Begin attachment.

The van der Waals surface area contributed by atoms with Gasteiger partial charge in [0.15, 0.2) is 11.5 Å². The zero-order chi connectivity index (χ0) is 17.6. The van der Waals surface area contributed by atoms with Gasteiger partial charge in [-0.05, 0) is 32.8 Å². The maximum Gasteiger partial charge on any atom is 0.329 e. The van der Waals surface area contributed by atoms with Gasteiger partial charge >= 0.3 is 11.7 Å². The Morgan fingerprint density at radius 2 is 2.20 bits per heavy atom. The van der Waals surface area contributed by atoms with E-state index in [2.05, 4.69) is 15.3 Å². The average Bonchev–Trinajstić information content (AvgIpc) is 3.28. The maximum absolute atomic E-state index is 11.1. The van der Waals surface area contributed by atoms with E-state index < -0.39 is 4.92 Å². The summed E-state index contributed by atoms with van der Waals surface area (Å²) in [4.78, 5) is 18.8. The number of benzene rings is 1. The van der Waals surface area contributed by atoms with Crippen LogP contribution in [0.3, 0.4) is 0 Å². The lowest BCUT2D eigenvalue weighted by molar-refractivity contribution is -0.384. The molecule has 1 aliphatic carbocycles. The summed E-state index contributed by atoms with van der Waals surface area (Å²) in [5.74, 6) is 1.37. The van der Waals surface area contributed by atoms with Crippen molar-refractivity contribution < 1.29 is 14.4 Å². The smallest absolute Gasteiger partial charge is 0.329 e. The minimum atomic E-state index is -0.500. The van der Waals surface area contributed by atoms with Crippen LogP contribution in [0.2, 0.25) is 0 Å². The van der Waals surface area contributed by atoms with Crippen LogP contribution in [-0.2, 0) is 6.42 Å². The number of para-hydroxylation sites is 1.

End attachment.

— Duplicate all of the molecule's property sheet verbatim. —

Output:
The van der Waals surface area contributed by atoms with Gasteiger partial charge in [0.15, 0.2) is 11.5 Å². The zero-order chi connectivity index (χ0) is 17.6. The van der Waals surface area contributed by atoms with Gasteiger partial charge in [-0.05, 0) is 32.8 Å². The maximum Gasteiger partial charge on any atom is 0.329 e. The van der Waals surface area contributed by atoms with Gasteiger partial charge >= 0.3 is 11.7 Å². The Morgan fingerprint density at radius 2 is 2.20 bits per heavy atom. The van der Waals surface area contributed by atoms with E-state index in [2.05, 4.69) is 15.3 Å². The average Bonchev–Trinajstić information content (AvgIpc) is 3.28. The maximum absolute atomic E-state index is 11.1. The van der Waals surface area contributed by atoms with E-state index < -0.39 is 4.92 Å². The summed E-state index contributed by atoms with van der Waals surface area (Å²) in [4.78, 5) is 18.8. The number of benzene rings is 1. The van der Waals surface area contributed by atoms with Crippen LogP contribution in [0.3, 0.4) is 0 Å². The lowest BCUT2D eigenvalue weighted by molar-refractivity contribution is -0.384. The molecule has 1 aliphatic carbocycles. The summed E-state index contributed by atoms with van der Waals surface area (Å²) in [5.74, 6) is 1.37. The van der Waals surface area contributed by atoms with Crippen molar-refractivity contribution < 1.29 is 14.4 Å². The smallest absolute Gasteiger partial charge is 0.329 e. The minimum atomic E-state index is -0.500. The van der Waals surface area contributed by atoms with Crippen LogP contribution in [0.2, 0.25) is 0 Å². The van der Waals surface area contributed by atoms with Crippen LogP contribution in [-0.2, 0) is 6.42 Å². The number of para-hydroxylation sites is 1.